In fact the JTSB used the term BDM (Battery Diode Module), even in their Japanese press release.
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I see that the discussion here is based on a sketchy summary from the originally Japanese press conference. More coherent information is available if you could read Japanese but I know it's too much to ask for...
Here is the latest update of the on-going investigation from the JTSB issued 20 Feb, 2013; this mentions the mis-wiring:
More in-depth information is given at
According to this article, the mis-wiring was in the original specs/design, and the design had been corrected. The aircraft in question was manufactured in accordance to the earlier specs but no modification was made to comply with the new ones. One can infer that the bug was considered insignificant to compromise the safety of the aircraft. The JTSB currently does not think this mis-wiring was the cause of the battery incident although they will keep looking into it as a potential cause of anomalous voltage readings.
WordPerfect? I thought it's been dead for years.
Hm, this lady sounds more like schizophrenic...
And in those good old days there were still plenty of usernames with just two capitals... Or was it the fashion?
The irony is, T-Mobile/Telekom was the sole supplier of iPhone in their home country, Germany.
By the way, one of my elementary school teacher's name was same as your nick. Happen to be from Kumamoto?
I might have to call this one bullshit. I briefly checked Asahi, Mainichi and Yomiuri, the three major newspapers in Japan. Only Mainichi has this news. And the reporter, as far as I can gather, seems stationed in the vicinity of the Edwards AFB and seems quite a bit fascinated by the Global Hawk. So, what she reported may not be completely untrue, but can be that some facts are twisted. The report at least does not seem to be based on a press release. So, the US Air Force may, in principle, have agreed to provide the data from the drone, but it could go anywhere.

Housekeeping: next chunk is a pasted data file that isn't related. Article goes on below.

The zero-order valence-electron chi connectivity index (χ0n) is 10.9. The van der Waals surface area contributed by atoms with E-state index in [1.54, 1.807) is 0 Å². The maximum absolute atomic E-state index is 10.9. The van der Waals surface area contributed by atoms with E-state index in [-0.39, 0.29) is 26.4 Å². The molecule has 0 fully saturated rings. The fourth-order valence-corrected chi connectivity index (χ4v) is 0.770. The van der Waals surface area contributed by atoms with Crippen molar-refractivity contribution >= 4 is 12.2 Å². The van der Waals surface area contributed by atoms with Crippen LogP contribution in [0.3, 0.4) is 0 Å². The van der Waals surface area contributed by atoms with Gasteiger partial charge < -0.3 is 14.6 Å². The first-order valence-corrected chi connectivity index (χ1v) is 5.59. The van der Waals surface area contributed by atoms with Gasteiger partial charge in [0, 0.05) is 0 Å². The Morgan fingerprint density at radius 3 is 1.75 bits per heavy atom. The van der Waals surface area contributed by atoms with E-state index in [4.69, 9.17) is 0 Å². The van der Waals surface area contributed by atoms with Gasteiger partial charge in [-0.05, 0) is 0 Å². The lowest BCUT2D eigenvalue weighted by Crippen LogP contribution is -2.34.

The operation at the Fukushima 1 plant involves various organization: TEPCO, JSDF, various Fire Departments, some sort of atomic watchdog most likely reporting to some kind of ministry, and probably some organization reporting to the cabinet. I still have not figured out who is ultimately in charge. My vague impression is that the TEPCO plans, _asks_ any of the above organization that they think fit to do that job, and the said organization does the job. Not very efficient. This may be partially the reason why they seem to take so long to perform a next step.
So, the data from the US Air Force may be given to someone in Japan, someone in the government. But I can imagine the person who was (being) given the data might not even know to whom to forward it. It may be being forwarded to the people on the ground and used for planning, assessment, etc., but they may not even think to use the footage in the next press conference; they may want to have a written warrant saying it is OK to release it, and so on. Every morning (Japan time), two organizations (TEPCO and something akin to IAEA but Japan domestic) and the cabinet spokesman are having press conferences to report on the power plant and I have yet to understand who is ultimately responsible for the operation.